“You’ll like my daughter,” Allen says to me. Well, well, well. I only met him thirty minutes ago.

His daughter and son came in a few minutes later. His son unpacks his stuff looks to me and says, “Hiker, you want a carrot?”

Before I could respond an entire carrot fresh picked from his garden this morning, still caked in dirt, was in the air coming at me. This night is going to be good.

Allen had brought entirely too much food, cooking spaghetti, preparing a fresh salad, boiling carrots, toasting a baguette.

Great food, blazing fire, cute girl, family with a sense of humor. And you thought I was going to be roughing it.

501 Shelter 11/20, 994.8

I woke up from a horrible nightmare of insane small town locals kidnapping me. It was like being in the middle of a Children of the Corn movie.

At least with the children of the corn nightmare I could wake. These footsteps and whispers all around me at five in the morning, I cannot wake from this. There are people out there. I wish it were I bear. I wish it were coyotes.

I lay in my sleeping bag, sweating buckets despite the near freezing temperature around me. What are these whispers? Who are these people? How many are there? Too many to count. Did I sleep to close to the road? Do they know I am in here? Do I get my knife out? Maybe they don’t even know I am here. Maybe there is nothing to be scared of. Do I get my knife out? Do I hide?

I want to fall back asleep! Bring me children of the corn!

Do I call my mom? Should I call out “Who’s there?” Should I pack my stuff up and leave quickly? Should I leave my stuff and run? I don’t want to be here! Try to fall asleep. I can’t sleep! It may not be safe to sleep!

I finally muster the courage to check outside. I peek around a corner of the shelter. A man is walking in the fog. There are other behind me. I quickly turn around and see other shadows near silently lurking in the winter fog. The first man sees me.

“Bill?” he whispers.

Do I respond? Is he safe? Do I run back in the shelter and grab my knife before he realizes his target is awake. “No,” my trembling voice responds.

He walks up to me abruptly with no words exchanged, then looks at me firmly and says “Where are you headed?”

“Georgia,” I say as I stumble back. “Um. What are you doing? I mean, when did you get here?”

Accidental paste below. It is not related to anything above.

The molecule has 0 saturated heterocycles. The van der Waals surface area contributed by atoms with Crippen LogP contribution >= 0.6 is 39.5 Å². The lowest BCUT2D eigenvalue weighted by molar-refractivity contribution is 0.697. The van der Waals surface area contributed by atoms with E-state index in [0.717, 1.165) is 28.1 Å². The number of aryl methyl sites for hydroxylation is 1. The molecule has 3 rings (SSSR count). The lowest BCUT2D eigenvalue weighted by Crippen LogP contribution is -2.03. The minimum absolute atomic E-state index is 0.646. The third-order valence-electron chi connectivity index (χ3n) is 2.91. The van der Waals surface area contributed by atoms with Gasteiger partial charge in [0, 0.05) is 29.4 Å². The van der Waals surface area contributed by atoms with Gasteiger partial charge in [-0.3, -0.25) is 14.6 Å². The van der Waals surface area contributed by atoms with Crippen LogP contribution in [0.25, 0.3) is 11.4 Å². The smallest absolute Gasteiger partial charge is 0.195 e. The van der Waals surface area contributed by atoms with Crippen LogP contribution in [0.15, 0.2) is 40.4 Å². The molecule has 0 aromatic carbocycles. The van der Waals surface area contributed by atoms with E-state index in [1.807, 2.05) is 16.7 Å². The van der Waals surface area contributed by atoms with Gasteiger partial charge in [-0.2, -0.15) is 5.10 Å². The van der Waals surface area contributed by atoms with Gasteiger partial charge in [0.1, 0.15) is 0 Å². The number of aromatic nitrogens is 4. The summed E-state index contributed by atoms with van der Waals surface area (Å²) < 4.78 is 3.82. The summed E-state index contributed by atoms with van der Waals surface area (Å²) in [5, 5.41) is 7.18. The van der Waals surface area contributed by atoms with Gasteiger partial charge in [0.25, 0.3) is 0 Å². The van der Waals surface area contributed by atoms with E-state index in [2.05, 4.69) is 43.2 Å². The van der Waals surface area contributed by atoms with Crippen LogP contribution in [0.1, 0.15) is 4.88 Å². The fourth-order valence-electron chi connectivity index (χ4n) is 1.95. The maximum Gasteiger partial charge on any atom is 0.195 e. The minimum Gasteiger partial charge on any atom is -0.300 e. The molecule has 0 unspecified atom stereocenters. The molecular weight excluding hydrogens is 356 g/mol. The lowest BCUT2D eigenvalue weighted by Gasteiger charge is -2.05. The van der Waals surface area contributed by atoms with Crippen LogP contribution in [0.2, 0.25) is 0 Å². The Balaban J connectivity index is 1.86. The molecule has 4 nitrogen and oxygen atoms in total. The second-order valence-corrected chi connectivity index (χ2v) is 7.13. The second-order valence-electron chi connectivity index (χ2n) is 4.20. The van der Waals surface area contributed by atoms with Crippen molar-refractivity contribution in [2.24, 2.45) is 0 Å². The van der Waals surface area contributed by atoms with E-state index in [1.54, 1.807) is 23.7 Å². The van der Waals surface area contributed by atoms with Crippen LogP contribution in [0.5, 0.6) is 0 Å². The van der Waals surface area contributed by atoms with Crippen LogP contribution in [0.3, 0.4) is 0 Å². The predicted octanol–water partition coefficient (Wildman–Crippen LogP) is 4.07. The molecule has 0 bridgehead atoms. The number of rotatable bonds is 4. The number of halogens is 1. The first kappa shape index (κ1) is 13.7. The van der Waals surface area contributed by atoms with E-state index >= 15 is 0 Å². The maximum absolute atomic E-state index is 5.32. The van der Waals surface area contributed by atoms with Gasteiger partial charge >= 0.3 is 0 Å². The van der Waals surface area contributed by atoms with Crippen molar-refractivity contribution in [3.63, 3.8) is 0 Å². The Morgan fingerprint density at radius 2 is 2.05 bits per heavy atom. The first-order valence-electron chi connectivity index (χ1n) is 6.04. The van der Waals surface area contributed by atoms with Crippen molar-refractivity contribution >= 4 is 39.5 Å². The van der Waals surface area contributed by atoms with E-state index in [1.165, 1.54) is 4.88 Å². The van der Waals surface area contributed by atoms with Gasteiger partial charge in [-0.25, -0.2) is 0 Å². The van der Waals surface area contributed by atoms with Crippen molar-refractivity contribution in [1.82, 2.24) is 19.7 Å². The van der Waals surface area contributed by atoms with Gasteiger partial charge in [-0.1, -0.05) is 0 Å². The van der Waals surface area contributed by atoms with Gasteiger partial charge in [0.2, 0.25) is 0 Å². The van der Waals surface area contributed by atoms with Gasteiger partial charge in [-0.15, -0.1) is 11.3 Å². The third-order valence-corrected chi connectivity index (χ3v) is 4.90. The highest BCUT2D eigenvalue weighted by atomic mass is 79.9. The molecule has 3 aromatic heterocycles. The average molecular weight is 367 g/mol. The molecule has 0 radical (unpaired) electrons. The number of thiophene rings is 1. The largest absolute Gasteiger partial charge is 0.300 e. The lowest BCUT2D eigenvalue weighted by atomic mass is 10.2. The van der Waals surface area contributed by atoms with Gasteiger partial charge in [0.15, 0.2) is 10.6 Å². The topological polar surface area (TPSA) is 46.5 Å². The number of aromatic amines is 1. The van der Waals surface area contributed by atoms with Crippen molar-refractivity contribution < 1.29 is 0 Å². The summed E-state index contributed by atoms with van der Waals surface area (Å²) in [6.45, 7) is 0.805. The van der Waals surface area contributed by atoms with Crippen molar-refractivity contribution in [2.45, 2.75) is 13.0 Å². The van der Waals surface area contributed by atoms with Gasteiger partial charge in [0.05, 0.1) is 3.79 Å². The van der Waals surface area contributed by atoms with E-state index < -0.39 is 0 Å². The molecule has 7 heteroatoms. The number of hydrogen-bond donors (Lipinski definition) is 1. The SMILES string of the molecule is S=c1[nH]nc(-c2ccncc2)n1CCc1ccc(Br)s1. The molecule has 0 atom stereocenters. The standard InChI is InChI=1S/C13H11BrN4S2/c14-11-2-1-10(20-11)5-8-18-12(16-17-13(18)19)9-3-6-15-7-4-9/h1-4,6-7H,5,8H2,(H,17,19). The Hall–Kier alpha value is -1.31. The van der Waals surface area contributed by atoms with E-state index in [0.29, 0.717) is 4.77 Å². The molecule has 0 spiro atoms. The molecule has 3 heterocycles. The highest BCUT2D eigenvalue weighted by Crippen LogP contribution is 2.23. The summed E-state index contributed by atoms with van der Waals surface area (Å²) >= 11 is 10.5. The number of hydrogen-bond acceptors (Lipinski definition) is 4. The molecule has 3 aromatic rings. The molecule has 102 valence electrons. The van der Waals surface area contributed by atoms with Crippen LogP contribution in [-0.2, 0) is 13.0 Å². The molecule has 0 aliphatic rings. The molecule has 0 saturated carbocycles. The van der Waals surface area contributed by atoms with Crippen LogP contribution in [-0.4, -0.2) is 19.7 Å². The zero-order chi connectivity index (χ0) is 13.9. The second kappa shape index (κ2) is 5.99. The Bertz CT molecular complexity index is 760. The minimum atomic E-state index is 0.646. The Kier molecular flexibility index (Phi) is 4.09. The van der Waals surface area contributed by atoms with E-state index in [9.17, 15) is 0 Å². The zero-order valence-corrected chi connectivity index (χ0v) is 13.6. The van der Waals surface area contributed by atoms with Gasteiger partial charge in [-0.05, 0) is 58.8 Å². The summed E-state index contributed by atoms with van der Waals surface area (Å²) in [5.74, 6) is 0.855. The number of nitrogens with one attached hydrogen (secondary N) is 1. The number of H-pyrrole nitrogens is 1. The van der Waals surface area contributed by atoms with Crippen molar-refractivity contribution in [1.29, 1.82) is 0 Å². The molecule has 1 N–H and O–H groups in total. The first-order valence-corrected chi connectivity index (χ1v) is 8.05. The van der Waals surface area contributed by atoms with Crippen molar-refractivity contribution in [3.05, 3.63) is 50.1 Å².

“We got here last night around ten. We’re headed north and we’ll be out of here about nine.”

“How many of you are there?” Hearing that they were hikers made me feel safe. The nightmare was over.

“About twenty. We’re a boy scout troop from Pine Grove.”

Today marks the first time in my life I was happy to see boy scouts.

Eagle’s Nest Shelter 11/19, 979.7

They may make the local news. They’ll give the trail some publicity: their frozen bodies found just off the trail, mangled from crawling through the thorn covered vines, their pillow cases full of crap abandoned nearly a mile away.

I came up to them laying on the trail, arms as pillows beneath their heads. They are free and that is all that matters.

“Where you headed?”

“Virginia,” they say enthusiastically.

The big one looks at my pack. “You have enough food to get to Virginia?”

“Oh, god no,” I respond. “It’s going to rain you know.”

“Oh I guess we better get moving again.” They hop up and grab their pillows of what they call ‘gear’.

I can see the headlines. In a couple weeks: Two Pennsylvania Boys run from home have not been seen in three weeks.

In three weeks: Boys found on Appalachian trail, bodies mangled.

Their wet jeans and hoodies won’t do too much to insulate them from the cold. Their excitement won’t save them from the harm their naivety causes them. But we’ll see. I hope they leave the trail before it reaches that point.

Port Clinton Pavillion 11/18, 971.1

I walked to Burger King on a busy highway, constantly pushed by the wind of passing semi’s, constantly smacked by the debris thrown by the massive tires.

An older couple offered to buy me a burger. They were amazed at the trip I am enduring.

I walked into the nation’s largest outfitter, Cabela’s, to buy an article of orange to avoid being mistaken for a deer. An electronic buck call advertisement made the noise, much similar to flatulance, as I walked by. A man looked over at me when the noise went off. I smiled, nodded, and kept walking.